My last 18 months have seen so many moments captured purely in photos of myself. A photo taken during a deep depression where I just needed to find my way. A photo taken when someone has made me happy; feel joy. A moment when I did feel pretty; felt like enough. As mentioned in previous writing, it’s not exactly been a delightful existence this past year and a half. I’ve experienced a divorce, wrought with emotion and involving two young children whose lives were briefly turned upside down. Which meant holding it together for them. Walking against the wind, smiling the entire time even if forced or completely and totally inaccurate for what I was feeling. I’ve seen debt so severe, there were days I wasn’t sure we’d keep a place to live and when, in order for my kids to eat, I had to limit what I did. Having your best friend buy you groceries is both an amazing and devastating feeling; a reminder that you’re a 33 year old mother of two, who can’t even properly provide for her children. The death of two loved ones; whom I loved in very different ways. The deaths also much different; one an end of an era and the other proof that while you can love a broken soul, you can’t save them and you can’t keep them here if their connection to this plane is non-existent. I felt grief that tore me apart inside. Pain so intense I sometimes could only sit and look at the wall and not move. But the whole while, I needed to function. I needed to be a parent, alone. The stress of the two hours of week nights at times would take me down to either complete numbness or monumental breakdown by the time I sat down for the night. No one could know except those I told. I needed to present a strong front. I faltered some times, embarrassingly. It makes me angry that I’m embarrassed because we’re human. Feelings are something taken for granted and emotions dismissed as weakness. While I stand strong on my opinion on that, I also know I can’t change societal stigmas, and even while fighting against them, I have to comply to fit in and not make others uncomfortable. These life experiences are merely just the tip of what this past year and a half has been like. I’m not sure I would have the time or dedication to pinpoint them all, at least right now. All of this while fighting the same depression, anxiety, panic attacks and multiple forms of self-destruction I’m prone to, simply because I’m so used to pain, it’s nothing to cause myself more.

And now, I face finding a new job. Another new start and a new beginning. In a job market that’s tough as nails and I come at having only had three jobs in my life (the first for 13+ years and only ended due to my decision to stay home with my children, which was job 2). I may fake some of my bravado and cockiness; but I know that my skill set is expansive and rich. I excel at my strong suits. But due to starting my career directly out of high school; that piece of paper, the degree they all require isn’t there. As always, I try to find the positives in this. This is another new start. A chance to begin a different version of my life. One that will hold new images in those photos taken. New emotions in my infamous selfies. So when my glasses break, as they did today, and I have to figure out how to get new ones, can I really complain? Have I earned the right to bitch about what are seemingly miniscule blips in a grander roller coaster of what has been my life? Maybe I’m just not comfortable complaining. Even with what I’ve been through, I still question whether I’m justified in wallowing or even making these situations a big deal. Things could always be worse. There are people fighting much larger and more painful battles than I am. I wonder if I overemphasized first world problems just simply because my emotions are as grand as my personality.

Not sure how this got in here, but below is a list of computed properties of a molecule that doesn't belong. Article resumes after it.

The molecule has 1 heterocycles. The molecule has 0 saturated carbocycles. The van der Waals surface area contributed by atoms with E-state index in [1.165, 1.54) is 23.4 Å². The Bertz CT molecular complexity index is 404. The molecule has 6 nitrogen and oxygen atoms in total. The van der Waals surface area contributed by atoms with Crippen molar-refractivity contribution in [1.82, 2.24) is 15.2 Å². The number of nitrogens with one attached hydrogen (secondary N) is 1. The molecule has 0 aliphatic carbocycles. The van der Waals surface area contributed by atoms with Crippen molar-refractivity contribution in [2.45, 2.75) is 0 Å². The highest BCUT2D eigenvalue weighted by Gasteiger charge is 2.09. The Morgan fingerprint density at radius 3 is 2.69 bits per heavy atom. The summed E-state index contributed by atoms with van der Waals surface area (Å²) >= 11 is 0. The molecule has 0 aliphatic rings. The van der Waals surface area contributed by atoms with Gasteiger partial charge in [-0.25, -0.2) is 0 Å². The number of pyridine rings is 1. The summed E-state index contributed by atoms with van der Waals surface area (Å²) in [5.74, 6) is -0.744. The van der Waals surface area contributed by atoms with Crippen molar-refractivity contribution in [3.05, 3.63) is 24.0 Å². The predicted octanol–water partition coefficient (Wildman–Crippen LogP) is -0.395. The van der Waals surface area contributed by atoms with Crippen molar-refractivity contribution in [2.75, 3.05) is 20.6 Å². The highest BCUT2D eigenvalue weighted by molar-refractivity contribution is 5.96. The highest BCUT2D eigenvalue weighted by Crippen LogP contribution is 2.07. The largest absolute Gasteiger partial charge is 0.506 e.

I bounce along, chipper and smiling even despite facing yet another hurdle. I can dedicate time to my writing, take on some volunteer positions and utilize my time the best way possible. I can find the entire silver cloud and not just the linings. Truth be told, though, I’m still facing the remnants of the past, additionally. There are still memories that can take me back to the pain, the bittersweet times, happiness and complete defeat I’ve felt which just accumulates on what’s ahead. Photos that remind me what happened that specific day which cause me to relive those moments, clear as day, in my head. Over and over again. There’s a last call I’ll never forget. The pain of seeing someone gone while still there and knowing my life was about to change drastically. Seeing a photo of an old house and remembering the days where I was able to find enough goldfish crackers that I could have some, too. Guilt in days where I simply have to turn on the tv so I can keep my kids entertained. Sadly, there are times I falter in keeping it together. Where I can’t help but fall apart in utter fear of what’s happening and what else could possibly happen. Paralyzed by the realization that I have no choice but to keep pushing against that wind I’m seemingly always walking against. At some point the weather has to change is all I can tell myself. I can find the positives in these difficult experiences, whether they’re simply lessons learned to apply to my future to knowing I served a purpose in someone’s life that will never be forgotten. I meant something. I was a mom, a friend, a girlfriend, a daughter, a professional and a bundle of energy and determination that has the raw force to drive me forward when I can’t.

There are going to be thousands of photos in my life, even metaphorically. They don’t necessarily have to be onscreen or saved anywhere to have their effect. If someone catches a moment of sadness, their reflection in those glasses will remind me that while I hurt, I had support. Pure joy can be seen in the selfies I’ve taken with my memory. Progress in that framed image of two happy children who have love and while some day will have to face every emotion possible and situations possibly even worse that what I’ve seen; have parents who try to ensure they don’t always know what goes on behind the scenes. What brings me the most happiness in life, though, are the photos of others and my place in their brief snapshot. A photo of a friend with happiness in their eyes, simply because they knew I was there, unfailingly and unconditionally. The picture memory of a hug that saves someone from crumpling. If I take anything away from all of this, it’s that in the end, you have to smile, put those rabbit ears up behind your life and say cheese.